Clydesdale slips on Granite Island causeway

City of Victor Harbor horse tram Clydesdale Jay Jay is pictured lying on the causeway after falling in July.
City of Victor Harbor horse tram Clydesdale Jay Jay is pictured lying on the causeway after falling in July.

The health of the iconic Clydesdales that pull the horse tram across the causeway is under the microscope after Jay Jay, one of the horses owned by Victor Harbor council, slipped while working.

Jay Jay is one of 11 Clydesdales that are cared for by the council.

Five are regularly in work and six are in training.

The fall occurred in July and council has stated that Jay Jay is back at work after a short rest following the incident.

A council spokesperson said it was believed the horse slipped and stumbled to the ground while pulling the tram.

The cause of the fall was determined to be wet rubber matting, which runs along the centre of the causeway railway line.

It was excessively wet due to an earlier downpour of rain, the council spokesperson said.

Following the incident, council staff removed Jay Jay's harness equipment and after some encouragement from one of the tram's stalwart horses, Misty, he managed to get himself up. 

Victor Harbor mayor Graham Philp said Jay Jay has returned to the tram stables none the worse for his experience.

He said the incident was reported by a concerned tram passenger to the RSPCA, which, after communicating with council, was satisfied that “the incident was just an unfortunate accident”.

"We understand there has been some concern from people in the community who have heard about the incident, but we can assure you Jay Jay is fine," Mr Philp said.

"He has undergone the appropriate checks with a vet and was given a short spell before making his return to work.

"Horse tram operations during excessively inclement weather will continue to be carefully monitored to ensure the safety of staff, horses and passengers.

"The community can be assured that the welfare of our horses is the highest priority for council and the Victor Harbor horse tram team."

He said the incident had fuelled speculation in the community that the fact the horse was barefoot contributed to the fall. But council had investigated the matter and preliminary discussions with a barefoot trimming professional suggested bare hooves should actually have more traction than shoes on a wet rubber surface.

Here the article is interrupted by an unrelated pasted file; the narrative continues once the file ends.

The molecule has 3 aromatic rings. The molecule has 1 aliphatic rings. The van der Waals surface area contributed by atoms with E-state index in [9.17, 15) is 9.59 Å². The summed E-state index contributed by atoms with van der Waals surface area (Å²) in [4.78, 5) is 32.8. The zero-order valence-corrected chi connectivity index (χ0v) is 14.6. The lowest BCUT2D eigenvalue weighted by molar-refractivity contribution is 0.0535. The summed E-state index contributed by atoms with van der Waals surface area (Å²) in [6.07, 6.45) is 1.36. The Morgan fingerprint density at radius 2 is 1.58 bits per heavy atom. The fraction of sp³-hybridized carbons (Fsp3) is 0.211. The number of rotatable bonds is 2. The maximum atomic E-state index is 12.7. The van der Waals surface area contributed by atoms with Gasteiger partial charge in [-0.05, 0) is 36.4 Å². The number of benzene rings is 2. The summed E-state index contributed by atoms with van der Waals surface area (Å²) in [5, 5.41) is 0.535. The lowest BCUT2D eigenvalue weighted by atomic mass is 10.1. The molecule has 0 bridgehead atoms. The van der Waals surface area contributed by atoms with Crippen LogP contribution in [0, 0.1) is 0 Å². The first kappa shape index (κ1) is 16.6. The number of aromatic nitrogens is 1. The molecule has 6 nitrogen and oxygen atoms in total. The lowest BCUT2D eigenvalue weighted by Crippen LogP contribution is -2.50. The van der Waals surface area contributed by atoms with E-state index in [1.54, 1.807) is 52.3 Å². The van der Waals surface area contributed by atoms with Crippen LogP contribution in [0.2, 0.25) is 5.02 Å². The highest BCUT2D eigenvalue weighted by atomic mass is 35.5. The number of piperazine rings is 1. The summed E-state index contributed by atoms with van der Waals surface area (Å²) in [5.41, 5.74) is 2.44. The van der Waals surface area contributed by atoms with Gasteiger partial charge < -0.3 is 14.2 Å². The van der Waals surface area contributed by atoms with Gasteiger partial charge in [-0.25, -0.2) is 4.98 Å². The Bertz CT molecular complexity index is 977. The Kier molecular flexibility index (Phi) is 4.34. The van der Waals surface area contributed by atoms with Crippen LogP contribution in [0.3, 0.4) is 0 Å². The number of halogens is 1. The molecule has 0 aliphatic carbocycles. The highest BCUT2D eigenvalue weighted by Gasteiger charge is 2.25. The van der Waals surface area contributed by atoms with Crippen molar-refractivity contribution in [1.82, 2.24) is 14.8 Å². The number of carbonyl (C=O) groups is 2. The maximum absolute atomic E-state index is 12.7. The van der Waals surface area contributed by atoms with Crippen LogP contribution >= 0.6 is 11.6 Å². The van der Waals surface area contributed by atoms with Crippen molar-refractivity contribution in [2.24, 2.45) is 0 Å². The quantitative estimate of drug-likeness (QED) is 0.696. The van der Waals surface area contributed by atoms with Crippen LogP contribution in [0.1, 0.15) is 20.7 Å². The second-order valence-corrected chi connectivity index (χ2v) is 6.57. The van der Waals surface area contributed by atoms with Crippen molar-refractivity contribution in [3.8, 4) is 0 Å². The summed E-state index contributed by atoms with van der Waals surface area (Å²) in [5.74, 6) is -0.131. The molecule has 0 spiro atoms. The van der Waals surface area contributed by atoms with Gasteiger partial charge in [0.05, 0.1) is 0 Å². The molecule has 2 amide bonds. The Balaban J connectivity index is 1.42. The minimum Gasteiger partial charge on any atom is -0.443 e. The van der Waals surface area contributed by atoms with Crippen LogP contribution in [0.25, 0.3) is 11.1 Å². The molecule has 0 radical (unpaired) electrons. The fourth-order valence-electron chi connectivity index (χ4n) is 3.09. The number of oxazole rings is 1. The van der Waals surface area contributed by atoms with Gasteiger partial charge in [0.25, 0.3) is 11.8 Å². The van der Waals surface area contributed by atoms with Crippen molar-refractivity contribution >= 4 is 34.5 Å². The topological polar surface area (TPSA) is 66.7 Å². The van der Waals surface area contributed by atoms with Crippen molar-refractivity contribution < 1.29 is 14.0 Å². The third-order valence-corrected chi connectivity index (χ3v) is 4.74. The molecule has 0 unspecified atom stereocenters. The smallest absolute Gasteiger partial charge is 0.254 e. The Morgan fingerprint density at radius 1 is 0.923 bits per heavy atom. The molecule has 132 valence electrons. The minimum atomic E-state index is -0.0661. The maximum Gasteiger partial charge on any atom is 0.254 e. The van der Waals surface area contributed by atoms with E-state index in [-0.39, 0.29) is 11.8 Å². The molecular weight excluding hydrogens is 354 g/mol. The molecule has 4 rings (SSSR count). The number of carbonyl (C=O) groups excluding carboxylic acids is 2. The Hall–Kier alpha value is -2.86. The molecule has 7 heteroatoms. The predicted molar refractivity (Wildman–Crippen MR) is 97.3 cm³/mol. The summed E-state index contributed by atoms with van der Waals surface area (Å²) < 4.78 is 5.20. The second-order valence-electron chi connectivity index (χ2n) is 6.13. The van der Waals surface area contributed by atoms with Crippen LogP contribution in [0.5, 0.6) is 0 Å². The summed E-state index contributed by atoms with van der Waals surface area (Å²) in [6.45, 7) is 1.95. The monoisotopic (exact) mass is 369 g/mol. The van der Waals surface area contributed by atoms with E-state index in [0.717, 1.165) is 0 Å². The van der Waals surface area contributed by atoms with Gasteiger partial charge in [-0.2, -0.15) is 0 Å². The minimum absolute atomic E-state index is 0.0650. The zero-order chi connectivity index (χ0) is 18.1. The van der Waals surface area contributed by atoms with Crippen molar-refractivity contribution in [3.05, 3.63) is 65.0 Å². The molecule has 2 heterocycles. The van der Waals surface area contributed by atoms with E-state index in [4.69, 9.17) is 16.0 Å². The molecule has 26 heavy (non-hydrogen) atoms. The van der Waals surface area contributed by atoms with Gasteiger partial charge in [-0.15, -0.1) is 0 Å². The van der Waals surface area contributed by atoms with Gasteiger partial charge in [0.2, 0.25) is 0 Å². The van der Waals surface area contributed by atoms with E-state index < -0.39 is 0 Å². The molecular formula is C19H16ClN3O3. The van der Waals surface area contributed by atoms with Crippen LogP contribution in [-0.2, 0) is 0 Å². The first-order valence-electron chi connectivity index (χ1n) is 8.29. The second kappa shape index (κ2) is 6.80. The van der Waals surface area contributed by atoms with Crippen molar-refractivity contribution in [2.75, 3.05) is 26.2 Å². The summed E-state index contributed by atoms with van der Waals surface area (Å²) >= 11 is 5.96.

The barefoot trial was an initiative of the former Victor Harbor Horse Tram Committee.

The trial is currently under review with a broad range of equine professionals being consulted.

In a letter to council in August 2013, the RSPCA indicated the barefoot trimming trial demonstrates the council's commitment to hoof health.

The health of the horse tram Clydesdales has been under intense scrutiny during the past four years following the death of BJ Coop on July 11, 2011.

BJ Coop had to be euthanised after contracting acute laminitis.

The vet report from Dr David Byrne of the Morphettville Equine Clinic, where BJ Coop was evaluated, noted the horse had little gut fill, was in poor body condition, was running a high temperature and heart rate, and was reluctant to place any pressure on both his hind legs due to the laminitis.

The death caused an uproar throughout the region, with community anger raising questions about who was responsible for letting horses be in such a condition.

Council undertook an independent investigation into the matter and established the Horse Tram Advisory Committee.

In May 2012, the council appointed Richard van Dijk as the new team leader of horse husbandry.

He has been widely praised for his role in caring for the animals and there had been no incidents under his care.

Mr van Dijk is currently absent from his role, on stress leave. He asked that the cause of his stress remain confidential.

Earlier this year the council disbanded the section 41 Horse Tram Advisory Committee, which consisted of members with horse husbandry credentials.